Tiffany Williams is a native of Eastern Kentucky; she is a coal miner's daughter, granddaughter, and great-granddaughter and an exciting emerging voice who crafts achingly beautiful songs about what it means, in her experience, to be from the Appalachian Mountains.
"I love Appalachia as I love myself," she says, "with an intimate understanding of its shortcomings and virtues, with compassion and forgiveness, and with fierce hope. It’s home and always will be, but, for me, it took moving away to write about it."
When she "took off down the big road," she ended up in Nashville, where, for the last five years, she has honed her songwriting through commercial, co-writing, and solo pursuits.
Her debut album, When You Go, will be released January 18, 2019. The EP features five tracks, all of which were penned by the artist and are a meditation on life in the mountains—a place, as echoed in the title track, that "you can't leave […] when you go."
"Most of these songs were recorded at Appalshop, in Letcher County, where I'm from. I'm really happy it worked out that way," says the singer/songwriter.
The album was produced by Britton Patrick Morgan of Louisville and benefits from the fine musicianship of Ellie Miller, Taylor Shuck, and Dave Roe, who played bass on the road with Johnny Cash.
The melodic dissonance of her upbringing—the natural mountain beauty balanced by the difficulties of rural life—is a unifying theme of When You Go. Tiffany delivers heart-worn songs with a room-silencing, angelic alto that takes listeners on an authentic journey of longing, alienation, and undeniable beauty.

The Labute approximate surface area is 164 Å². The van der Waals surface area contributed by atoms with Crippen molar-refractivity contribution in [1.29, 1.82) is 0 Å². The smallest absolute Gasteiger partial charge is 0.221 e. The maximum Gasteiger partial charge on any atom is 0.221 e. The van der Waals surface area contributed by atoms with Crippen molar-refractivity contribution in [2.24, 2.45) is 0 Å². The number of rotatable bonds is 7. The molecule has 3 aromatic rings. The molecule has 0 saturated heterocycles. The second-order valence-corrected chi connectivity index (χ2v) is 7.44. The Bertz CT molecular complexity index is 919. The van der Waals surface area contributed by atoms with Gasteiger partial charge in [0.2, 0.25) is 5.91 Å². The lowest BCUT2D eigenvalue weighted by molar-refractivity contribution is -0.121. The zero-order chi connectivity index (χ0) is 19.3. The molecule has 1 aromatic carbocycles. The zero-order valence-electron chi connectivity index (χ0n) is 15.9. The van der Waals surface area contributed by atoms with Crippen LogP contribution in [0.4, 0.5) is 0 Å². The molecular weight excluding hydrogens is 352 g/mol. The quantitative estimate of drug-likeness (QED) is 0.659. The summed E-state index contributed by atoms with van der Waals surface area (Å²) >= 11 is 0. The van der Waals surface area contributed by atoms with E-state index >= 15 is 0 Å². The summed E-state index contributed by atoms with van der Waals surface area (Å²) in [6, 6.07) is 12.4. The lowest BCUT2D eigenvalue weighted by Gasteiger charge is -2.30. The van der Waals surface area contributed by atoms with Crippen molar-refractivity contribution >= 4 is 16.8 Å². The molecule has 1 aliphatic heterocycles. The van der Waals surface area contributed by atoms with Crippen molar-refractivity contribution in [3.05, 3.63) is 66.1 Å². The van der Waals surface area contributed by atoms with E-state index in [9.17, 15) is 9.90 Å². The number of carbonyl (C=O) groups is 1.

"These songs are about the fallout of love and loss, the need and hope for the balm of companionship against the mystery of existence, and loving and longing for a complicated life and place you know you have to leave," she says.
In addition to her keen abilities as a songwriter, Tiffany is an award-winning fiction writer (publishing under the moniker T.M. Williams). She is the recipient of the 2011 Jean Ritchie Fellowship for Appalachian Writing and the 2017 Denny C. Plattner Award for fiction. Her stories have been featured in Still: The Journal, Waxing & Waning, and Appalachian Heritage. While she is still writing songs, she is also currently at work on her first novel.
"I'm a lexophile—a lover of words. That's always been central to everything I've done—from teaching high school English and studying Appalachian speech and sociolinguistics in graduate school to writing songs and stories. Songwriting has a special place because I feel that's where I can truly operate at the confluence of all the things that are dear to me—words, story, and music."
Though she has made Nashville her home, Tiffany still holds on to the place that made her. "My family goes back several generations in Letcher County. My 5th-great grandfather is buried on the hill above the house I grew up in, and the creek that runs in front of that house bears his name. I don't get back there as much as I'd like, but I keep it with me, always."